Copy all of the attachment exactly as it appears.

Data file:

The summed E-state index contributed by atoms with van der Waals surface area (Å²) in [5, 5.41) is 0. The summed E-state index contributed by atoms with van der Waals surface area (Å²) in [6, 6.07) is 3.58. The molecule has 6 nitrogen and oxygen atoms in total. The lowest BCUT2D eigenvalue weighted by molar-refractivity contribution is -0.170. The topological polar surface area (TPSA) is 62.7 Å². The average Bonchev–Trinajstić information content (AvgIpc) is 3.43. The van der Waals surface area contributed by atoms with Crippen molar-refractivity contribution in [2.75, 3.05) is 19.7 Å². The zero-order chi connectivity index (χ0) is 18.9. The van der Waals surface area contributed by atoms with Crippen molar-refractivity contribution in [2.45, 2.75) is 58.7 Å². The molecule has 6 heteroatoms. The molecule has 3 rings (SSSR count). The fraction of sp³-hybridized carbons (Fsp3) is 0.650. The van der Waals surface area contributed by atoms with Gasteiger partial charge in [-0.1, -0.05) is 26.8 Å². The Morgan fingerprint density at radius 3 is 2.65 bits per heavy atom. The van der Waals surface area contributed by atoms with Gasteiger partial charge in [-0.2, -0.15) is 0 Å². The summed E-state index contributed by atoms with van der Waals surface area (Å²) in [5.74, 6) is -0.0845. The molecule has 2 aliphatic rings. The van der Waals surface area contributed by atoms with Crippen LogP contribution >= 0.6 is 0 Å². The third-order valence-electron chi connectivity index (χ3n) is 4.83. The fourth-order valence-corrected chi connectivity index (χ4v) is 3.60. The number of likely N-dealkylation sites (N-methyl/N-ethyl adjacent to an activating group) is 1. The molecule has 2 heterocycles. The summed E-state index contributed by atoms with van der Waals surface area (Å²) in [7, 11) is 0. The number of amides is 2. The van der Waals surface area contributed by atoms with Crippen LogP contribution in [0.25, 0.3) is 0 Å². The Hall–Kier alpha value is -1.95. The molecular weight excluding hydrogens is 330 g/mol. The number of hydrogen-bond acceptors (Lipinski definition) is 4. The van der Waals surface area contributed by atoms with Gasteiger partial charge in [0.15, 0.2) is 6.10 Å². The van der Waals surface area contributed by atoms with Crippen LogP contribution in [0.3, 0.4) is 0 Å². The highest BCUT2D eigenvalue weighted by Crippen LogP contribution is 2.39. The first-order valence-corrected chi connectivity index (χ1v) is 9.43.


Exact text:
The summed E-state index contributed by atoms with van der Waals surface area (Å²) in [5, 5.41) is 0. The summed E-state index contributed by atoms with van der Waals surface area (Å²) in [6, 6.07) is 3.58. The molecule has 6 nitrogen and oxygen atoms in total. The lowest BCUT2D eigenvalue weighted by molar-refractivity contribution is -0.170. The topological polar surface area (TPSA) is 62.7 Å². The average Bonchev–Trinajstić information content (AvgIpc) is 3.43. The van der Waals surface area contributed by atoms with Crippen molar-refractivity contribution in [2.75, 3.05) is 19.7 Å². The zero-order chi connectivity index (χ0) is 18.9. The van der Waals surface area contributed by atoms with Crippen molar-refractivity contribution in [2.45, 2.75) is 58.7 Å². The molecule has 6 heteroatoms. The molecule has 3 rings (SSSR count). The fraction of sp³-hybridized carbons (Fsp3) is 0.650. The van der Waals surface area contributed by atoms with Gasteiger partial charge in [-0.1, -0.05) is 26.8 Å². The Morgan fingerprint density at radius 3 is 2.65 bits per heavy atom. The van der Waals surface area contributed by atoms with Gasteiger partial charge in [-0.2, -0.15) is 0 Å². The summed E-state index contributed by atoms with van der Waals surface area (Å²) in [5.74, 6) is -0.0845. The molecule has 2 aliphatic rings. The van der Waals surface area contributed by atoms with Crippen LogP contribution >= 0.6 is 0 Å². The third-order valence-electron chi connectivity index (χ3n) is 4.83. The fourth-order valence-corrected chi connectivity index (χ4v) is 3.60. The number of likely N-dealkylation sites (N-methyl/N-ethyl adjacent to an activating group) is 1. The molecule has 2 heterocycles. The summed E-state index contributed by atoms with van der Waals surface area (Å²) in [7, 11) is 0. The number of amides is 2. The van der Waals surface area contributed by atoms with Crippen LogP contribution in [0.25, 0.3) is 0 Å². The Hall–Kier alpha value is -1.95. The molecular weight excluding hydrogens is 330 g/mol. The number of hydrogen-bond acceptors (Lipinski definition) is 4. The van der Waals surface area contributed by atoms with Gasteiger partial charge in [0.15, 0.2) is 6.10 Å². The van der Waals surface area contributed by atoms with Crippen LogP contribution in [0.3, 0.4) is 0 Å². The highest BCUT2D eigenvalue weighted by Crippen LogP contribution is 2.39. The first-order valence-corrected chi connectivity index (χ1v) is 9.43.